East Anchorage wildfire no longer growing, investigation into its cause continues

A Fireman spraying water on burnt trees.
A fire crewman on Friday works to put out fire that still remains underground in East Anchorage. (Matt Faubion/Alaska Public Media)

Fire crews are continuing to work on a 13-acre wildland fire in East Anchorage that ignited in a wooded area Thursday near Campbell Park.

The fire is at least 50% contained and no longer growing, said Mike McMillan, a spokesperson for the Division of Forestry. Nearby roads are reopened.

By Friday afternoon, McMillan said fire crews had cut a line with chainsaws around the fire area and would work through the weekend. A 21-person hotshot crew is expected to arrive Friday evening.

“It becomes, basically, the drudgery of a wildfire,” McMillan said. “It’s just a long mop up. And it’s not exciting work. It’s just dirty, and they just gotta keep pumping water onto it, and working from the outside in. And their goal is 100% out.”

The fire did not damage any buildings and no homes were evacuated. A nearby power substation and natural gas pressure relief valve were “of concern,” said Anchorage Fire Department Assistant Fire Chief Alex Boyd, but the fire never got close enough to threaten them.

McMillan said the large, coordinated response and the absence of gusty winds helped keep the fire from growing any larger.

a plane drops red retardant on flames near a road
Tanker 540 drops a load of retardant on the Elmore Fire on Thursday, June 23, 2022. The fire in East Anchorage was responded to by Alaska Division of Forestry, JBER and Anchorage fire departments. (Mike McMillan/Alaska Division of Forestry)

McMillan said what sparked the fire is still unknown, but fire officials are ruling out possible causes and have interviewed people living in homeless camps in the area.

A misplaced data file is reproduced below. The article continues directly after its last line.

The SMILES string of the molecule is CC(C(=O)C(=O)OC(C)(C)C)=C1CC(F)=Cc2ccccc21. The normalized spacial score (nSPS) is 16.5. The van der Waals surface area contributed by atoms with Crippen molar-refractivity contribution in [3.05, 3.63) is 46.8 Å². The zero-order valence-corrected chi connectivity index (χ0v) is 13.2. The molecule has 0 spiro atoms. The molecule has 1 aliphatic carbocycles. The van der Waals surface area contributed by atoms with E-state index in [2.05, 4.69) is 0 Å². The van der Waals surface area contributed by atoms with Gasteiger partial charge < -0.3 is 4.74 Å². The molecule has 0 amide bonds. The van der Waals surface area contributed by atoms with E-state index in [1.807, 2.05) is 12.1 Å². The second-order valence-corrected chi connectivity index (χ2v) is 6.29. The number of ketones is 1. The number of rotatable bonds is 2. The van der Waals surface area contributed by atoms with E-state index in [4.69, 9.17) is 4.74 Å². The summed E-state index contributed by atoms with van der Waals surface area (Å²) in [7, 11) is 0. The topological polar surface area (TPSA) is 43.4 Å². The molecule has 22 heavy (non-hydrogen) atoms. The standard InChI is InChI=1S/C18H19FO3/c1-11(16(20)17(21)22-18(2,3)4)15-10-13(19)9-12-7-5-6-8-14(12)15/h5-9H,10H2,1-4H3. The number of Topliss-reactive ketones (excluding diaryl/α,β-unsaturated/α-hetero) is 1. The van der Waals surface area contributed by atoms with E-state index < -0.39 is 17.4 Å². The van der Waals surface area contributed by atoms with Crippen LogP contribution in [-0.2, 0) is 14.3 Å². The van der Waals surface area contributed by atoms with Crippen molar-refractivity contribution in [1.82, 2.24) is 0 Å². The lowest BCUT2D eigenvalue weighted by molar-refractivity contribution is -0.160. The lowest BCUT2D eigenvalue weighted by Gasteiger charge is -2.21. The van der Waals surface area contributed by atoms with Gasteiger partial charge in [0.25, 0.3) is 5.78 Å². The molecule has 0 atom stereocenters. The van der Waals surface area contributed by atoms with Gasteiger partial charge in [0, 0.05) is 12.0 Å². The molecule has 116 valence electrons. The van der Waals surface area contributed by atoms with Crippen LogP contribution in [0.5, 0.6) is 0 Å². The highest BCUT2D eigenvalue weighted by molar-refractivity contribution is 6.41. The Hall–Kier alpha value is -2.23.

“We know it wasn’t lightning and we know it wasn’t powerlines so we’re narrowing down the causes there,” he said. “And we sent a fire investigator to try to determine the cause at the point of origin of the fire.”

In 2019, a fire burned close to the same area and was ignited by a flare fired into some grass.

As hot and dry conditions persist in Anchorage, the city has prohibited open fires and warns of “very high fire danger.” Anchorage is on track to have its warmest June on record. Climate change-induced warming temperatures are causing wildland fires to become more frequent and intense in Alaska. 

McMillan said fire crews remain cautious with the fire in East Anchorage.

“Until they mop up deep enough, maybe 50 feet, they won’t bump up that containment,” he said.

RELATED: This month is on track to be the warmest June on record in Anchorage

a group of firefighers in smokey woods
Alaska Division of Forestry firefighters work on the Elmore Fire in East Anchorage. (Mike McMillan/Alaska Division of Forestry)

Kavitha George is Alaska Public Media’s climate change reporter. Reach her at kgeorge@alaskapublic.org. Read more about Kavitha here.

Tegan Hanlon is the digital managing editor at Alaska Public Media. Reach her at thanlon@alaskapublic.org or 907-550-8447. Read more about Tegan here.

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